After six weeks of discussions, the decision finally fell in the morning of Thursday: the merger between Deutsche Bank and Commerzbank will not happen. The announcement was greeted with relief in Germany, particularly by the unions, the shareholders of these two institutions, and the markets. As soon as the announcement became official, Deutsche Bank shares rose by 4% at the Frankfurt Stock Exchange.
The operation, supported by German Finance Minister Olaf Scholz (SPD), frightened many of the players in the sector. And the negotiations were, it seems, so slow that the British weekly The Economist wrote three weeks ago, in a murderous article about the "zombie banks of Europe": "Deutsche Bank and Commerzbank are conducting merger negotiations with competence and clarity on objectives worthy of the British Brexit negotiators." For different reasons, Deutsche Bank and Commerzbank are weakened. "These are two lame ducks, comments Jochen Bigus, Professor in the Department of Economics and Business Administration at the Free University of Berlin. Now, two lame ducks advancing together will never be able to go faster. "
Too complex, too expensive, too risky, this merger of the first two German banks would also have had a significant social cost. The German trade union Verdi reported 30,000 job cuts worldwide, including 10,000 in the city of Frankfurt alone, home of both firms. "This deal would have been a disaster for the employees," commented Thursday at the Reuters agency Gabriele Seum, Commerzbank's works council.
"Too big to fail"
"The German industry, active worldwide, needs competitive credit institutions", However, Finance Minister Olaf Scholz recalled. He called for the creation of a national banking giant, entrusted the case to his secretary of state in charge of Europe and financial markets, Jörg Kukies. The latter was, prior to his controversial appointment in 2018, co-chairman of the Goldman Sachs board in Germany and Austria.
Read also Jörg Kukies, or the arrival of Goldman Sachs at the German levers
His presence in the talks was talked about. Thus, ARD journalist Bettina Meier ironically ironed: "Instead of incubating the banking lobby, Scholz should not lose sight of his real target: German taxpayers. […] The merger of Deutsche Bank with Commerzbank would have created a large bank which, in the event of a crisis, would have upset the financial system, at least in Germany. It would then have been up to the state to intervene in a rescue operation. "Too big to fail" – too big to fail – what was that already? Oh yes, during the financial crisis, the big banks had to be saved by the government. But I think about it: it was the case of Goldman Sachs. "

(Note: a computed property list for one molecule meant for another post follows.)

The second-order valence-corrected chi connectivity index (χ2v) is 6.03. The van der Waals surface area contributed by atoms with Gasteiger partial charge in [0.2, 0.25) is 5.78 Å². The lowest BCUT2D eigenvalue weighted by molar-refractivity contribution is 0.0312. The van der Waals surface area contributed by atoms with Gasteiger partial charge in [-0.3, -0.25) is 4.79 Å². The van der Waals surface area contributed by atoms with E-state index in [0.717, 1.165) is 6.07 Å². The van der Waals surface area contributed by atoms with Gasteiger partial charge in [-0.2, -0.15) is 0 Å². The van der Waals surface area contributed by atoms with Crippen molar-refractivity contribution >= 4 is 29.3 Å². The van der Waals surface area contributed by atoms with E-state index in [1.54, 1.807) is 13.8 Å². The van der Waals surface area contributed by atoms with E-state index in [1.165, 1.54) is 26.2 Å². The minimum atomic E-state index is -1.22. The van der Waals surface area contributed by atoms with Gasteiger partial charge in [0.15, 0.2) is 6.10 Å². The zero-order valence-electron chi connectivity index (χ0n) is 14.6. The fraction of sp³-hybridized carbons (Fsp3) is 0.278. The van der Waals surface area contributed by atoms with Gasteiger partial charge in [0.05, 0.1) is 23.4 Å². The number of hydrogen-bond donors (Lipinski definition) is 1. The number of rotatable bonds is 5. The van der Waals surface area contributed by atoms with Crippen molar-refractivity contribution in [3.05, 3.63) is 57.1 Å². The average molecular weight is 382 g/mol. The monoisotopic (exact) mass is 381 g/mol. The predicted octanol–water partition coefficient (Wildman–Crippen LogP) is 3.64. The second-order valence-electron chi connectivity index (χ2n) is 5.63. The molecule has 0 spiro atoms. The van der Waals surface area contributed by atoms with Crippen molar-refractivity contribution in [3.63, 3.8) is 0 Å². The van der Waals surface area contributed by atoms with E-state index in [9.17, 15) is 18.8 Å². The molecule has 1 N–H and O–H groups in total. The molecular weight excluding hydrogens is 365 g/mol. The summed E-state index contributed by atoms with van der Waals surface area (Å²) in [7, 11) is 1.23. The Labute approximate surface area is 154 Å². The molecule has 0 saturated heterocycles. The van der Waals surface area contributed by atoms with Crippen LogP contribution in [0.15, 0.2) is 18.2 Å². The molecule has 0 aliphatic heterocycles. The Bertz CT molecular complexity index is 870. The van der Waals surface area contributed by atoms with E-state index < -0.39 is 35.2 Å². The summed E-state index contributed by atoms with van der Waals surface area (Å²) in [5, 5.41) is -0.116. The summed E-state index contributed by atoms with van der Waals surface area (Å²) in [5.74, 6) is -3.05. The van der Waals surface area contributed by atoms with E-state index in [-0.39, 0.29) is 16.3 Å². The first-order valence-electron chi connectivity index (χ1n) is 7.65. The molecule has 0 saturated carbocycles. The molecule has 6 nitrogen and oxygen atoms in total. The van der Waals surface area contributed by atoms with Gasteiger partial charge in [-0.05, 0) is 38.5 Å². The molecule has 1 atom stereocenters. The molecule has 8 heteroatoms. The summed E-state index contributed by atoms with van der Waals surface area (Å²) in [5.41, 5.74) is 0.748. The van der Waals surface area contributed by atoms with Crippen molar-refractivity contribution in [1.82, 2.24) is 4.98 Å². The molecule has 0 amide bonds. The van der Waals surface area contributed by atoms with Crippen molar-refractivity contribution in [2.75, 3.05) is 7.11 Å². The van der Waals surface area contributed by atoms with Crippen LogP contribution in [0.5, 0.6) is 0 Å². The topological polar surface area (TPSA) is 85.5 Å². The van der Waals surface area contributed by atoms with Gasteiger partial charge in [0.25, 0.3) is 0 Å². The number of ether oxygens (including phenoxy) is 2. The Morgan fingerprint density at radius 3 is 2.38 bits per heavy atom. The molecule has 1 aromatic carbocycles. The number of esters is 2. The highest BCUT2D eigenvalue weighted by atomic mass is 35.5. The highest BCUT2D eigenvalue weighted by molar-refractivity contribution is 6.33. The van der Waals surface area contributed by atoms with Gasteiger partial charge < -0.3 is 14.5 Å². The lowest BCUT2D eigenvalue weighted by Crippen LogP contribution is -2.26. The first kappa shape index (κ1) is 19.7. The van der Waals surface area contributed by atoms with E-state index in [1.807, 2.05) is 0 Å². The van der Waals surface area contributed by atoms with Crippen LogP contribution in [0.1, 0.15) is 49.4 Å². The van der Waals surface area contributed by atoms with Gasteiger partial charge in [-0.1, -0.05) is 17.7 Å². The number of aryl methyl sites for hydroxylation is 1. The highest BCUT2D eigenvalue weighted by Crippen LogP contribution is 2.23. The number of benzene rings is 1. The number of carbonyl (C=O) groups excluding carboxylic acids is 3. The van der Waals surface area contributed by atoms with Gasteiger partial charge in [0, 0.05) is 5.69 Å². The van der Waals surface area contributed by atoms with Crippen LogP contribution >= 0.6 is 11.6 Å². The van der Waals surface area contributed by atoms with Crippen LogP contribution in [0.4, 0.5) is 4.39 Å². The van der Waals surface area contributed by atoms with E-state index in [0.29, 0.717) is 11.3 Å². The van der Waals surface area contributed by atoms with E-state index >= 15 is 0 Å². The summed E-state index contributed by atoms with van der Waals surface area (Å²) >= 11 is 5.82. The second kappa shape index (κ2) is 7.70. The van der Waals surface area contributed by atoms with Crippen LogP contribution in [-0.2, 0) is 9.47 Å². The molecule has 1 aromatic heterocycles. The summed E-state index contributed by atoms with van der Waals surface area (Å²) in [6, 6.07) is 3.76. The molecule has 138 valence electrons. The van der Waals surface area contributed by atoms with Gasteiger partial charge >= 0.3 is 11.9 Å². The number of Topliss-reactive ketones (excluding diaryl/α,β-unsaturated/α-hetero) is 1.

Deutsche Bank is the subject of the greatest concern. Former Green deputy Gerhard Schick, head of the Finanzwende citizen movement – Germany's Finance Watch branch founded on September 15, 2018, ten years after the collapse of Lehman Brothers – recalls that Deutsche Bank, one of the top four banks systemic in the world, "Is a bad patient. Since the beginning of 2018, its shares have lost nearly half of their value, risk premiums on loans are twice as high as those of other banks. His illness is called unprofitability and he lacks an economic model for the future. "
Its market capitalization is "only" 16.1 billion euros – the institution has lost more than 50% of its value in 2018. The bank also suffered three years of losses in a row, from 2015 to 2018. Certainly , the trend reversed last year, but modestly. On Friday, the bank announced a net profit of 200 million euros for the first quarter of 2019. More encouraging figures even if, in general, "Since the financial crisis, the Deutsche Bank has suffered losses, or it is making too little profit. I remain skeptical about his future performances"Summarizes Jochen Bigus.
In addition, her name is mixed with many of the economic scandals of the time, from the case of money laundering related to Russia to that of the Estonian subsidiary Danske Bank, it is regularly threatened with financial penalties and is often searched.
The future of Commerzbank, which focuses on retail banking and financing of small and medium-sized enterprises, the famous Mittelstand, seems a little less gloomy: according to the trade press, the companies UniCredit (Italy) and ING (Netherlands) have already expressed their interest in this bank held at 15% by the German State following its rescue during the financial crisis.
Johanna Luyssen correspondent in Berlin